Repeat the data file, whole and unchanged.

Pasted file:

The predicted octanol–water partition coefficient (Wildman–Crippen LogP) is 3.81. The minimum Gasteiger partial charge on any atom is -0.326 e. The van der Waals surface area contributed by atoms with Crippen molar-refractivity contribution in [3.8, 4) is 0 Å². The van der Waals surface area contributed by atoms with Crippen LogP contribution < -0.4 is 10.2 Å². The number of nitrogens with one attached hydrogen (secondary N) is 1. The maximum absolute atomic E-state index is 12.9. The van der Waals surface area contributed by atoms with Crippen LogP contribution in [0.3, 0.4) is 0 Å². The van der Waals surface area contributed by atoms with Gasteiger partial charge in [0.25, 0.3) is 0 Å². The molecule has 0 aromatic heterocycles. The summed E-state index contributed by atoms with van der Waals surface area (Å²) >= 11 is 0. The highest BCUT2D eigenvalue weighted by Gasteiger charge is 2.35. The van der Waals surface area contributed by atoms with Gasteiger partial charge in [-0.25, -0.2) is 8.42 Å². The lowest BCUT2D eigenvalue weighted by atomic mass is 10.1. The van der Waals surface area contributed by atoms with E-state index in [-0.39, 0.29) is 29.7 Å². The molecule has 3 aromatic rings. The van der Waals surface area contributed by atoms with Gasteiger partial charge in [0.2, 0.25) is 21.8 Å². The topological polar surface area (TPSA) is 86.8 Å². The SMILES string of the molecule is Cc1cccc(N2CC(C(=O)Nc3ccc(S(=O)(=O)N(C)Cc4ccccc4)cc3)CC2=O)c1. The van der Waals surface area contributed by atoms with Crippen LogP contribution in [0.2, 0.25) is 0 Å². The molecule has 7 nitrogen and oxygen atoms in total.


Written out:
The predicted octanol–water partition coefficient (Wildman–Crippen LogP) is 3.81. The minimum Gasteiger partial charge on any atom is -0.326 e. The van der Waals surface area contributed by atoms with Crippen molar-refractivity contribution in [3.8, 4) is 0 Å². The van der Waals surface area contributed by atoms with Crippen LogP contribution < -0.4 is 10.2 Å². The number of nitrogens with one attached hydrogen (secondary N) is 1. The maximum absolute atomic E-state index is 12.9. The van der Waals surface area contributed by atoms with Crippen LogP contribution in [0.3, 0.4) is 0 Å². The van der Waals surface area contributed by atoms with Gasteiger partial charge in [0.25, 0.3) is 0 Å². The molecule has 0 aromatic heterocycles. The summed E-state index contributed by atoms with van der Waals surface area (Å²) >= 11 is 0. The highest BCUT2D eigenvalue weighted by Gasteiger charge is 2.35. The van der Waals surface area contributed by atoms with Gasteiger partial charge in [-0.25, -0.2) is 8.42 Å². The lowest BCUT2D eigenvalue weighted by atomic mass is 10.1. The van der Waals surface area contributed by atoms with E-state index in [-0.39, 0.29) is 29.7 Å². The molecule has 3 aromatic rings. The van der Waals surface area contributed by atoms with Gasteiger partial charge in [0.2, 0.25) is 21.8 Å². The topological polar surface area (TPSA) is 86.8 Å². The SMILES string of the molecule is Cc1cccc(N2CC(C(=O)Nc3ccc(S(=O)(=O)N(C)Cc4ccccc4)cc3)CC2=O)c1. The van der Waals surface area contributed by atoms with Crippen LogP contribution in [0.2, 0.25) is 0 Å². The molecule has 7 nitrogen and oxygen atoms in total.